Dusti Bongé pastel drawing with figures

I love the sparseness with which Dusti Bongé created the drawing we’re sharing this week as part of our partnership with the Dusti Bongé Art Foundation in Biloxi, MS. A few lines. A few dashes of color. As much empty space as colored space and – voila – two figures rowing a boat against a strong headwind.

The entire composition may have only taken 10 minutes for her to produce. I am fascinated by the skill required to conjure a picture featuring this much storytelling with this little detail where nothing existed previously. Part of the magic of art.

Analysis of the artwork comes courtesy of Ligia M. Römer, Executive Director of the Dusti Bongé Art Foundation.

Figures Rowing, 1939, pastel on paper, 7 1/2” x 11 1/4”. Paul Bongé Collection

Dusti Bongé’s often cubist representations of various Biloxi waterfront and harbor scenes, or her landscapes and cityscapes, all captured the quality of the place or space without lending them any clear sense of scale.

Her usual scenes would include boats, piers, masts, trees, factories, and miscellaneous buildings, often rendered from her unique bird’s-eye view.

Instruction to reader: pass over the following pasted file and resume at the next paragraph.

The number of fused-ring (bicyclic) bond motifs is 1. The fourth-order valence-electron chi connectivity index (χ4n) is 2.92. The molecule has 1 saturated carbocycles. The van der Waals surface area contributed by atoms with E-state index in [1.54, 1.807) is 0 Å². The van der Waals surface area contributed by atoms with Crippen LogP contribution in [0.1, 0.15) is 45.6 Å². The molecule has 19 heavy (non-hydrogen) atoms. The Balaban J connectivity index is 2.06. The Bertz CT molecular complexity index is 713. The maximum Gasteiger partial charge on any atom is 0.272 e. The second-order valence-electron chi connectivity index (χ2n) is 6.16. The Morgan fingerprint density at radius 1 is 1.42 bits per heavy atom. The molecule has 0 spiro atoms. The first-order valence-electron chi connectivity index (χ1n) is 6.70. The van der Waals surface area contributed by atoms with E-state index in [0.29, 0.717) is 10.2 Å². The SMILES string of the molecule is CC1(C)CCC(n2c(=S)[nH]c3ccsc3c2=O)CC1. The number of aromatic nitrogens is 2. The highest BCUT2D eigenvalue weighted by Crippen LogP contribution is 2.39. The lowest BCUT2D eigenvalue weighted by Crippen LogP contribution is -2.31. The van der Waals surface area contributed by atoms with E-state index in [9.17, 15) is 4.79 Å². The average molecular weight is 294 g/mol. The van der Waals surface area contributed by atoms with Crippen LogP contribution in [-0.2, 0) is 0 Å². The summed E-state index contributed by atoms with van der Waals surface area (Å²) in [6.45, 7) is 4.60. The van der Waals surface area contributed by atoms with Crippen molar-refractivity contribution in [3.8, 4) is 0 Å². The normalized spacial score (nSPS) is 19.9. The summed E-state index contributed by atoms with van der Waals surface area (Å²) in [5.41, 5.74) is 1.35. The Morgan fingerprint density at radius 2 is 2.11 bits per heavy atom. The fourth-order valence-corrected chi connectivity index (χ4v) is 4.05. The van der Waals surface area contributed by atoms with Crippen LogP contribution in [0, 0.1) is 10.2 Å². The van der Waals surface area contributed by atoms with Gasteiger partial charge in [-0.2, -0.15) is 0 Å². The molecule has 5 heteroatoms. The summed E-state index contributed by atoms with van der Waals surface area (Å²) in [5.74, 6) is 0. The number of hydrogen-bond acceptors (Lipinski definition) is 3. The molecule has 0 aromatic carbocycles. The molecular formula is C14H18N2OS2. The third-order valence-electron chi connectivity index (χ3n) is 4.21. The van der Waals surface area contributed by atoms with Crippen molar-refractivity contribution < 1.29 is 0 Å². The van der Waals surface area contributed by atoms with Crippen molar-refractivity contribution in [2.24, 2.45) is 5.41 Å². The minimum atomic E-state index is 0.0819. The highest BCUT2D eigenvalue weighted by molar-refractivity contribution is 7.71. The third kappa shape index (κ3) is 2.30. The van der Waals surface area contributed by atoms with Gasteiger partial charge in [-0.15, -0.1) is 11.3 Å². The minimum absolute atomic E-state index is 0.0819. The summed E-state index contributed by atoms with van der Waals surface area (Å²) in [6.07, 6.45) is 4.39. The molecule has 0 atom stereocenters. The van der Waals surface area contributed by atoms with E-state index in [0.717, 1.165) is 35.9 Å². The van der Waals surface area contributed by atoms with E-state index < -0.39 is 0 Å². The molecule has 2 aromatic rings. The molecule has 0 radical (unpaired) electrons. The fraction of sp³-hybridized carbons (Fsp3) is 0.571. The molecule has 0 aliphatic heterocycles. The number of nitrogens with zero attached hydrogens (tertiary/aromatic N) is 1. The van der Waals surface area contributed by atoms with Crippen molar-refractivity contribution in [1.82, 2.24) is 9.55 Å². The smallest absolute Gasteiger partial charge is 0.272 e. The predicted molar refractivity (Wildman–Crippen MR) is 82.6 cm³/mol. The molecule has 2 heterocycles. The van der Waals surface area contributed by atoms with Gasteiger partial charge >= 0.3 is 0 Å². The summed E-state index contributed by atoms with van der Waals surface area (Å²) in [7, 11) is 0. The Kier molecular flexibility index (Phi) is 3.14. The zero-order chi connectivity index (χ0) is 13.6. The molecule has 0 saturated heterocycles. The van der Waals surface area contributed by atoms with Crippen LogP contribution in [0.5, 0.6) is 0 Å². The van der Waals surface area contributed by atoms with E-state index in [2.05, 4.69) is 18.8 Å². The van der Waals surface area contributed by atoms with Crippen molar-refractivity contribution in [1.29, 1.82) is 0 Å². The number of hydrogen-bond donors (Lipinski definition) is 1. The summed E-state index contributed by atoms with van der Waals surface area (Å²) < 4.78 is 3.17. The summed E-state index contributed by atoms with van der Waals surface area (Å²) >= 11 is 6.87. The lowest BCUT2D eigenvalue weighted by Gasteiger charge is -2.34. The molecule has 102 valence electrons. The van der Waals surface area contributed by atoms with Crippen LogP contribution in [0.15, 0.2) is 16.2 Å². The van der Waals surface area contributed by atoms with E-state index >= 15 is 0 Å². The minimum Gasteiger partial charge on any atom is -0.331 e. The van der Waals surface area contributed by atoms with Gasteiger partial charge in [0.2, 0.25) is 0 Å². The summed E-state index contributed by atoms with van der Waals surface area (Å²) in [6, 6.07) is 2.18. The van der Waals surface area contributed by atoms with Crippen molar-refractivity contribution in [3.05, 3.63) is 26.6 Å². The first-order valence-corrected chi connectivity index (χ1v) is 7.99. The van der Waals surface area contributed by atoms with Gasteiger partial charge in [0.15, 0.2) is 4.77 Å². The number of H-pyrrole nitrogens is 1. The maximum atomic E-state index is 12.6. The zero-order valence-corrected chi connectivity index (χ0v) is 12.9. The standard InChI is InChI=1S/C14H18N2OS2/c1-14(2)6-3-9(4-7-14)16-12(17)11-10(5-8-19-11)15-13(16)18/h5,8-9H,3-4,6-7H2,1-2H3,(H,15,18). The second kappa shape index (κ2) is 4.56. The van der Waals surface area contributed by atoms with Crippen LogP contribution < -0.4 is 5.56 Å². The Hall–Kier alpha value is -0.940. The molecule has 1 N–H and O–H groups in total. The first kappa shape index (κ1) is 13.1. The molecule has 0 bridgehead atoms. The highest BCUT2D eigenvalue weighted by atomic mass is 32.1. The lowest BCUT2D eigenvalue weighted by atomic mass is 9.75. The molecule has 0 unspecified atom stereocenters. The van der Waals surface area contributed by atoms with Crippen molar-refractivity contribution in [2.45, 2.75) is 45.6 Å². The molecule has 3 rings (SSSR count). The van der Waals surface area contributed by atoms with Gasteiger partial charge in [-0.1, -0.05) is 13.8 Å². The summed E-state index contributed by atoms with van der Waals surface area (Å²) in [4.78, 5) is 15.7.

In these many drawings and paintings Dusti made of her surroundings during the early years, rarely did she use conventional perspective and even more rarely – an interesting thing to note – did she include any people in the scenes.  

Here we have a rare exception, a waterfront scene with two figures in a boat. In the background you can see a strip of land, with some sparse trees. This is most likely Deer Island, one of the many coastal barrier islands, and the one that is clearly visible standing on the beach in Biloxi. In the foreground there are white caps on the water indicating the motion of the waves. In the middle the two figures in the boat are slightly hunched over, as if bracing against the wind as they row into it. 

The layering of foreground, middle ground, and background, aided by the presence of the two human figures, sets up a more conventional sense of perspective. Unlike her typical scenes with multiple objects presented at various angles, here we have just the one rowboat amidst sparse surroundings.

The whole scene is skillfully rendered with quick dynamic strokes of pastel.

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